Jon Russell was Asia Editor for The Next Web from 2011 to 2014. Originally from the UK, he lives in Bangkok, Thailand. You can find him on T Jon Russell was Asia Editor for The Next Web from 2011 to 2014. Originally from the UK, he lives in Bangkok, Thailand. You can find him on Twitter, Angel List, LinkedIn.
One important piece of Samsung-Apple news that may have been sounded out by a combination of the new iPad launch — “just iPad”, not iPad 3 or iPad HD — and the filing of a new suit against Apple, was the rumor that Apple is working to settle a number of patent disputes with the Korean firm and Motorola.
A report from Dow Jones claimed that Apple had “put forth proposals” to settle a number of litigation spats with the two device manufacturers, but Samsung has said that it is unable to confirm such contact. Furthermore, the firm told the Korea Herald that its stance on the legal battles between the two is unchanged:
We can’t confirm the reports at this point, but it is not true that we held an emergency meeting of executives involving the issue and our position on the ongoing patent battle with Apple remains the same.
It could be that Samsung is trying to maintain a tough image in its battle with Apple, particularly after it went back on its word and filed the new patent suit on its home turf; but, if the rumor is correct, it may be being evasive if the terms of the agreement put forward by Apple are not to its liking.
The Dow Jones source claimed that Apple is seeking royalties in exchange for patent licensing, in a bid to make Android less appealing to developers by escalating costs rather than suits, court hearings and possible sales bans. However, the prospect of licensing is not new as it is said to have been raised with Samsung as Apple tried to negotiate before it filed charges.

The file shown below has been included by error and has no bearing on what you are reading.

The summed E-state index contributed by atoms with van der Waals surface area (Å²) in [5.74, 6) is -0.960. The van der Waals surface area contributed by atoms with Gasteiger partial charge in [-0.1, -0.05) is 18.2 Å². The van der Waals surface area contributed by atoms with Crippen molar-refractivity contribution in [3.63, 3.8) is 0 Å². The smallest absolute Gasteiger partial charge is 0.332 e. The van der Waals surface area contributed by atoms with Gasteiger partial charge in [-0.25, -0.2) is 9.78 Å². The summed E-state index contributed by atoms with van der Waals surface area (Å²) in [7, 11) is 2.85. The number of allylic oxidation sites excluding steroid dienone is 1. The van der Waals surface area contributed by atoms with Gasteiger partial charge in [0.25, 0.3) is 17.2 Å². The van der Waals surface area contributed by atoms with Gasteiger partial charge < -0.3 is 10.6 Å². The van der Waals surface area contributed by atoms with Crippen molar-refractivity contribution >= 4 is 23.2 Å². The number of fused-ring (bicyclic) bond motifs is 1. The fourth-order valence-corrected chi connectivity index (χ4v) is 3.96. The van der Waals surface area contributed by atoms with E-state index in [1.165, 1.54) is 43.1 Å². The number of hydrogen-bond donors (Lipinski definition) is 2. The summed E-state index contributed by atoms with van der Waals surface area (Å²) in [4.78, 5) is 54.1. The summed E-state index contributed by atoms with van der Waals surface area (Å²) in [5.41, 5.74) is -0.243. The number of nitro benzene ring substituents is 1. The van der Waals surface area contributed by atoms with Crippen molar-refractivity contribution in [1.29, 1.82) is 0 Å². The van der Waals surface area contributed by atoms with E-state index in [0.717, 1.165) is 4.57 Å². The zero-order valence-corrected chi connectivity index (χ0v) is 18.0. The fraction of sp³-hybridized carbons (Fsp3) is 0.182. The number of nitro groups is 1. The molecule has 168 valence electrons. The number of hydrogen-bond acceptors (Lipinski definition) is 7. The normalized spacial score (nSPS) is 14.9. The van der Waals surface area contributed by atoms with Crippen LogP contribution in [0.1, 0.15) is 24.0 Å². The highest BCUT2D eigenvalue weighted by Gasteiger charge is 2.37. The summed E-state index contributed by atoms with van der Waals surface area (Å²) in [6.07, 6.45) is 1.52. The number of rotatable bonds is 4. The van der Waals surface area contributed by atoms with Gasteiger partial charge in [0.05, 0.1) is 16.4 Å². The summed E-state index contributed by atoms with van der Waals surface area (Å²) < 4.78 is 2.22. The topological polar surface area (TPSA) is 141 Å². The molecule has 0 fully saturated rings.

Samsung is putting on its ‘business as usual’ face for now. Of the ongoing legal cases, which number more than 30 and span 10 countries, the company told the Herald: “We further plan to go forward with active measures to secure our patents in the future.”
While reputation and image has been the main areas affected by the worldwide Samsung-Apple scraps, the threat of sales bans in Germany and Australia have hurt Samsung financially, both by preventing sales and forcing it to invest in redesigned products. It remains to be seen whether the prospect of other such restrictions, and lost sales, could push Samsung to negotiate, particularly with Apple plans for 2012. The firm launched new versions of its iPad and Apple TV yesterday, and plans are said to be afoot for a new Phone model this year.
Apple is squeezing Motorola too, and the possibility that it (and its soon to be owner Google) might be open to talks increased massively this week, after a US judge ordered Google to provide details of its roadmap to develop its Android operating system as evidence for an ongoing trial.
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